New book: George DeMartino, The Tragic Science: How Economists Cause Harm (Even as They Aspire to Do Good)
New from the University of Chicago Press is The Tragic Science: How Economists Cause Harm (Even as They Aspire to Do Good) by George DeMartino (University of Denver), the foremost expert in the professional ethics of the economics profession. (See, for instance, his wildly successful book The Economist's Oath as well as The Oxford Handbook of Professional Economic Ethics, co-edited with Deirdre McCloskey.)
From the publisher's blurb:
The practice of economics, as economists will tell you, is a powerful force for good. Economists are the guardians of the world’s economies and financial systems. The applications of economic theory can alleviate poverty, reduce disease, and promote sustainability.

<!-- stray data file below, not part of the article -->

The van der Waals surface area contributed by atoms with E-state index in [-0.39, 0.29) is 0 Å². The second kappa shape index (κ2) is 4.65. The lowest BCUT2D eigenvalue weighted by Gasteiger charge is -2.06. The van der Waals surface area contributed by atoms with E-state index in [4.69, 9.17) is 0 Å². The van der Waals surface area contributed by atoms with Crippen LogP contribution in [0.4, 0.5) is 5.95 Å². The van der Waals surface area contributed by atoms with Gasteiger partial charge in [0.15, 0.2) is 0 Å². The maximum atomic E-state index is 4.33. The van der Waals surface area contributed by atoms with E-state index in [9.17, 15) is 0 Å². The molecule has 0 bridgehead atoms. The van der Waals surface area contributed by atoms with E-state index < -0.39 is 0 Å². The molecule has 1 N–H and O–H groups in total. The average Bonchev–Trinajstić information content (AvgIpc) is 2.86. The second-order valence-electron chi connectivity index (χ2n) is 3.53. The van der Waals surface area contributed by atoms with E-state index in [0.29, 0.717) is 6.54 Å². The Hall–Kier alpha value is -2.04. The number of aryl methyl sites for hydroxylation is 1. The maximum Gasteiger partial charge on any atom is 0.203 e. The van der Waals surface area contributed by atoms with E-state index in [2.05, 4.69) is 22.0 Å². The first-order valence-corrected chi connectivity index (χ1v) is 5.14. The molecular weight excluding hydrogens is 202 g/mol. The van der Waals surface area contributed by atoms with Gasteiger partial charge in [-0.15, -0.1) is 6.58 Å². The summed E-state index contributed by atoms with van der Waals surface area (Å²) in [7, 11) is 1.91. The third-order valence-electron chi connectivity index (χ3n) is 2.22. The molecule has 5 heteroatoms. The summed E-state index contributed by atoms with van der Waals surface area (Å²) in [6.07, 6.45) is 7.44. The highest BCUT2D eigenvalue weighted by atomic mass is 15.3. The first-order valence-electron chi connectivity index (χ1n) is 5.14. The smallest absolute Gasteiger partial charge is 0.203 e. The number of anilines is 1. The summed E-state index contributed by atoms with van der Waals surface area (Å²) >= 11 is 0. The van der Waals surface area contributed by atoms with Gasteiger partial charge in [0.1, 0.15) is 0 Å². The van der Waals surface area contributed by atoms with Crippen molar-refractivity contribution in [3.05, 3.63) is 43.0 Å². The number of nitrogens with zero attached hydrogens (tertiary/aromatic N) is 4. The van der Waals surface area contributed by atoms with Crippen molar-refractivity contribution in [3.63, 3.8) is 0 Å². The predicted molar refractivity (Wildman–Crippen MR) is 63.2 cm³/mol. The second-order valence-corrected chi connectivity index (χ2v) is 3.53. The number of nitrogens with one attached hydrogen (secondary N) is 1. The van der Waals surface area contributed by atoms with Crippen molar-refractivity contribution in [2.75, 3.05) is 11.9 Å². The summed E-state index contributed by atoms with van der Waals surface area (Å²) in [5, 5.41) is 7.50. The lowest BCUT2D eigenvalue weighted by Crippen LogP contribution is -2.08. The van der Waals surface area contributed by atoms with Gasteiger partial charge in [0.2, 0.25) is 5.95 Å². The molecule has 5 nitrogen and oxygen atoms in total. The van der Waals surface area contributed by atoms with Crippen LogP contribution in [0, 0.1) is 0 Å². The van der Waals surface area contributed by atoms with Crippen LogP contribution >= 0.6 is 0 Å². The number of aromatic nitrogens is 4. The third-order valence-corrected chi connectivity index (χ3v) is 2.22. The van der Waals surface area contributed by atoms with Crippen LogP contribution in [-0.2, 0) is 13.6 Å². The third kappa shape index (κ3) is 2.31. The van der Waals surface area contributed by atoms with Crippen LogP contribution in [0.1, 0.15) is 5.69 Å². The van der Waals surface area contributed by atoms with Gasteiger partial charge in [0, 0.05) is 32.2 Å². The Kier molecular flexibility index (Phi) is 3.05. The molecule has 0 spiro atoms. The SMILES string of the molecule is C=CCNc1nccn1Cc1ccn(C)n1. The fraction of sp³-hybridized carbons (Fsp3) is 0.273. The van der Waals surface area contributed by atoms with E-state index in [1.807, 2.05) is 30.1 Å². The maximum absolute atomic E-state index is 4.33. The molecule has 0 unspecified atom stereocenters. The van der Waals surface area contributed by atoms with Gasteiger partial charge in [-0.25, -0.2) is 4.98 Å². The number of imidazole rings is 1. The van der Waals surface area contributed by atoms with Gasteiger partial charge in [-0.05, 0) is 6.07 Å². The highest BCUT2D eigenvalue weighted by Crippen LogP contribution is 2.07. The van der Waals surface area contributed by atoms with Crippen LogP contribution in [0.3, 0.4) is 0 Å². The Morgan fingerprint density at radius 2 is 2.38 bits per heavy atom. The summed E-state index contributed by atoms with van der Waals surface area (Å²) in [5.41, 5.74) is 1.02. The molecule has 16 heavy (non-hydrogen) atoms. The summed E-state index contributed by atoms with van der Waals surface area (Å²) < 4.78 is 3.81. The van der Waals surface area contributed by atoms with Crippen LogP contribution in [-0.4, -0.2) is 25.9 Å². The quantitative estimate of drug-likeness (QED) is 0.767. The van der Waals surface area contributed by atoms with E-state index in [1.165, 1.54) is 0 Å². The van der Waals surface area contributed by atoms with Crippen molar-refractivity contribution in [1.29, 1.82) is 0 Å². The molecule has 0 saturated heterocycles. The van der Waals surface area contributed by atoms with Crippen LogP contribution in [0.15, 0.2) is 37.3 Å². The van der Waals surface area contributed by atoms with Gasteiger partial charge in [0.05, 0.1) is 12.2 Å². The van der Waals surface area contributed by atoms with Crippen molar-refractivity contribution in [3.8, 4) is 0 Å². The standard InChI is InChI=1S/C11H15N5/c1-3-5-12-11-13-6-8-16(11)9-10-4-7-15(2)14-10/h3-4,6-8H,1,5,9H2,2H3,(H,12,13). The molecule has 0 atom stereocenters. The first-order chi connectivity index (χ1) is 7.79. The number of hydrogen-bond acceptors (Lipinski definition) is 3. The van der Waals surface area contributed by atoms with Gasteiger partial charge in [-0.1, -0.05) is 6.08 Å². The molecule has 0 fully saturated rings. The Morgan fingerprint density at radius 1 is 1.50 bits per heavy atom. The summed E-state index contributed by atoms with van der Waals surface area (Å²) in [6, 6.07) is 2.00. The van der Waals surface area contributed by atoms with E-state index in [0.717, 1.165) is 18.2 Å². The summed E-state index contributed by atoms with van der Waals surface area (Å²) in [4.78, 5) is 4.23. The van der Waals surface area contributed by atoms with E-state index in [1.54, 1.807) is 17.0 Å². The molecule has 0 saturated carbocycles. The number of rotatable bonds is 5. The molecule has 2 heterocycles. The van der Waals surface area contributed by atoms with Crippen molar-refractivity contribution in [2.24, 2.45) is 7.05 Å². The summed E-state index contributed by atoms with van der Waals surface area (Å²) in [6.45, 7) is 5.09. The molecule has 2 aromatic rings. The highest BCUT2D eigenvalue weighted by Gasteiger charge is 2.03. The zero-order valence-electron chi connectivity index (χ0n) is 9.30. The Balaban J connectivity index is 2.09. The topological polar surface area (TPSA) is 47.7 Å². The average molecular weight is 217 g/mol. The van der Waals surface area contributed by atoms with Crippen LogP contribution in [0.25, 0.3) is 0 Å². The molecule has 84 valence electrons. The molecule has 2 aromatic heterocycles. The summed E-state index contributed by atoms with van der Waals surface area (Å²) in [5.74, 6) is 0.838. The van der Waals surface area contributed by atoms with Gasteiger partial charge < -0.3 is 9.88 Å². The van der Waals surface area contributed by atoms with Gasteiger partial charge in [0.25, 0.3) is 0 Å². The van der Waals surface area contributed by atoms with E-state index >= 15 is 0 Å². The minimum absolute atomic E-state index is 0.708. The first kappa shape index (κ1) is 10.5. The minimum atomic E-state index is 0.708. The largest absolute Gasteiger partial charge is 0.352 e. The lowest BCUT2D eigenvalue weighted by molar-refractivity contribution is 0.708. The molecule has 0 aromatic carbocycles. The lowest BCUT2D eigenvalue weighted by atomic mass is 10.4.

While this narrative has been successfully propagated by economists, it belies a more challenging truth: economic interventions, including those economists deem successful, also cause harm. Sometimes the harm is manageable and short-lived. But just as often the harm is deep, enduring, and even irreparable. And too often the harm falls on those least able to survive it.
In The Tragic Science, George F. DeMartino says what economists have too long repressed: that economists do great harm even as they aspire to do good. Economist-induced harm, DeMartino shows, results in part from economists’ “irreparable ignorance”—from the fact that they know far less than they tend to believe they know—and from disciplinary training that treats the human tolls of economic policies and interventions as simply the costs of promoting social betterment. DeMartino details the complicated nature of economic harm, explores economists’ frequent failure to recognize it, and makes a sobering case for professional humility and for genuine respect for those who stand to be harmed by economists’ practice.
At a moment in history when the economics profession holds enormous power, DeMartino’s work demonstrates the downside of its influence and the responsibility facing those who practice the tragic science.